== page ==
2. Take Everything at Face Value
If they meant something else, they would have said something different.
If they meant whatever contrived derivation you arrived at, they would have mentioned that. Don’t try to twist words or dissect sentences or read between the lines.
In contrast to what Kris Jenner said, this is not the case for the FBI. You are not a super-sleuth, and your partner is not under probe.
3. Don’t Believe the Things You Tell Yourself Late at Night
Anxious thoughts always come for some people at night. Right before they’re about to fall asleep, pretty much every anxious thought I’ve ever had attacks me and gets my head spinning.
They tend to severely mull over these kinds of thoughts until I convince myself that my own contrived worries are actually true.
It’s easy to fall down that rabbit hole, of taking one thought and turning it over and over and over until it no longer resembles the original reflection, and now you’ve gotten yourself all worked up over nothing.
Recognize the anxious reflections for what they are — your brain is trying to trick you — tell them to go away.
4. Don’t Reply in a Reactionary Way
Sleep on it first and give it time. Take time to digest whatever anxious feelings you’re having about the meaning of that text you just received. They may fade or seem trivial the next day.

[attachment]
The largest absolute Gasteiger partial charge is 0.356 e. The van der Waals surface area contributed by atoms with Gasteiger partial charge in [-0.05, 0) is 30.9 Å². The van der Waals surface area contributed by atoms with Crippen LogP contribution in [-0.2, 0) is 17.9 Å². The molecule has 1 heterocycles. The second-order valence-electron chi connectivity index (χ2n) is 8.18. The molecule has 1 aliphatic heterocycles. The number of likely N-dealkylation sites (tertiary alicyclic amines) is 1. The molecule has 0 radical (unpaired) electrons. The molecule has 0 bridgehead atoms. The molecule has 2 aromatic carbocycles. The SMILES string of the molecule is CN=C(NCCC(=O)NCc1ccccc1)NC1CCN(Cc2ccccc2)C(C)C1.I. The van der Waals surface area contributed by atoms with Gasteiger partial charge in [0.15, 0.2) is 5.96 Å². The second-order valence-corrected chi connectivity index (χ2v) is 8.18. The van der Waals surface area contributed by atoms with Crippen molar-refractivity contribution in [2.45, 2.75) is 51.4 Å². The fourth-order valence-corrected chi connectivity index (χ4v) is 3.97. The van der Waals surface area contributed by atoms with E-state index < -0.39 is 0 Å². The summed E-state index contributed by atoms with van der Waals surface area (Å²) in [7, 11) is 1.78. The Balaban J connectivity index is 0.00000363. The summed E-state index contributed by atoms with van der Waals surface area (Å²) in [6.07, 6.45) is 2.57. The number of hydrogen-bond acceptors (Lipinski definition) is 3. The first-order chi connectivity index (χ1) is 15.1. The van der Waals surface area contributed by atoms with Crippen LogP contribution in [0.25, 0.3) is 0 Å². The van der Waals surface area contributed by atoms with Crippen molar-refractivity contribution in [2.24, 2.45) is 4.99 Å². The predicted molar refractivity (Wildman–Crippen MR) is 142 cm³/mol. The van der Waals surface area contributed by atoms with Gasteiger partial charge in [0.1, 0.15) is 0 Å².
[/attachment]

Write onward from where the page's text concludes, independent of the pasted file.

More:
However, also, it’s okay to ask the other person for clarification and ask them to explain themselves a little more. Give out queries! Don’t get comfortable with your texting anxiety.
A simple question and a simple explanation could alleviate a lot of your stress.
5. Be Straightforward in Your Own Communications
Don’t play mind games. If you play games, then you’re likely paranoid that your partner is playing games too.
Don’t be scared to share what’s disturbing you. If you’re angry, say you’re mad, and say why. The silent treatment is for babies.
Talking and open communication is always more profitable than silence in this case. Relationships break in silence and thrive in openness.
It’s also alright to ask for what you need (within reason). If you require your partner or the other person to text you once a day, it’s okay to request that.
It’s not alright, however, to require the other person to always reply within five minutes, or else you’ll go ballistic. Ask for what you need, but also cut people some slack. They have their own needs to think about, too.
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The Bottom Line
Even implementing just one of these tips will change your outlook and transform the way you communicate.
It has helped people immensely to become more relaxed and less zeroed in on the minute things of text messaging.
Not only are they delivering better and more productive conversations with people, but such people also have smaller balls of stress than they used to have.
Making yourself sit down and be quiet when you start to overanalyze things is the first step. However, if you do it, your relationships and conversations will benefit from it.